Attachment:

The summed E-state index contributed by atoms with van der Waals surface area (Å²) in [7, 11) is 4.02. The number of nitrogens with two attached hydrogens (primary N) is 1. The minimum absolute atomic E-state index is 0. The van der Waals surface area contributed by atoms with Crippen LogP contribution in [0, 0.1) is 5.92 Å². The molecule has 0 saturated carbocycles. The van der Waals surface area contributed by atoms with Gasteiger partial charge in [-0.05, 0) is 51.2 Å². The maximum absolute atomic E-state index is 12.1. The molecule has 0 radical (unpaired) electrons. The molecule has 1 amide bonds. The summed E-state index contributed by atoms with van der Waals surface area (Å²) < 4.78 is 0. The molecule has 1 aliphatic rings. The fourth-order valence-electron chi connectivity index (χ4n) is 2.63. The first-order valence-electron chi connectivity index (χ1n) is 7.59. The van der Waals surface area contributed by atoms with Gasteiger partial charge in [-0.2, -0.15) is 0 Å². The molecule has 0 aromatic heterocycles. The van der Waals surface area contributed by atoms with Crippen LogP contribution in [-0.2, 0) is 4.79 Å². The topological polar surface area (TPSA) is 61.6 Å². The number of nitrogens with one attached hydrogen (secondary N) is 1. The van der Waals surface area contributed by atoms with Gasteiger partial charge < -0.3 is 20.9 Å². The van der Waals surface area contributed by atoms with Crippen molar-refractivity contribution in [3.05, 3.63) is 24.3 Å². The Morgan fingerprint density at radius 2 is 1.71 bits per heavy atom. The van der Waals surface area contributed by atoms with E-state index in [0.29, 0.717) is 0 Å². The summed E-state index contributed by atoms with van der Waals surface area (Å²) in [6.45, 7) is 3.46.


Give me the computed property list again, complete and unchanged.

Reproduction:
The summed E-state index contributed by atoms with van der Waals surface area (Å²) in [7, 11) is 4.02. The number of nitrogens with two attached hydrogens (primary N) is 1. The minimum absolute atomic E-state index is 0. The van der Waals surface area contributed by atoms with Crippen LogP contribution in [0, 0.1) is 5.92 Å². The molecule has 0 saturated carbocycles. The van der Waals surface area contributed by atoms with Gasteiger partial charge in [-0.05, 0) is 51.2 Å². The maximum absolute atomic E-state index is 12.1. The molecule has 0 radical (unpaired) electrons. The molecule has 1 amide bonds. The summed E-state index contributed by atoms with van der Waals surface area (Å²) < 4.78 is 0. The molecule has 1 aliphatic rings. The fourth-order valence-electron chi connectivity index (χ4n) is 2.63. The first-order valence-electron chi connectivity index (χ1n) is 7.59. The van der Waals surface area contributed by atoms with Gasteiger partial charge in [-0.2, -0.15) is 0 Å². The molecule has 0 aromatic heterocycles. The van der Waals surface area contributed by atoms with Crippen LogP contribution in [-0.2, 0) is 4.79 Å². The topological polar surface area (TPSA) is 61.6 Å². The number of nitrogens with one attached hydrogen (secondary N) is 1. The van der Waals surface area contributed by atoms with Gasteiger partial charge < -0.3 is 20.9 Å². The van der Waals surface area contributed by atoms with Crippen molar-refractivity contribution in [3.05, 3.63) is 24.3 Å². The Morgan fingerprint density at radius 2 is 1.71 bits per heavy atom. The van der Waals surface area contributed by atoms with E-state index in [0.29, 0.717) is 0 Å². The summed E-state index contributed by atoms with van der Waals surface area (Å²) in [6.45, 7) is 3.46.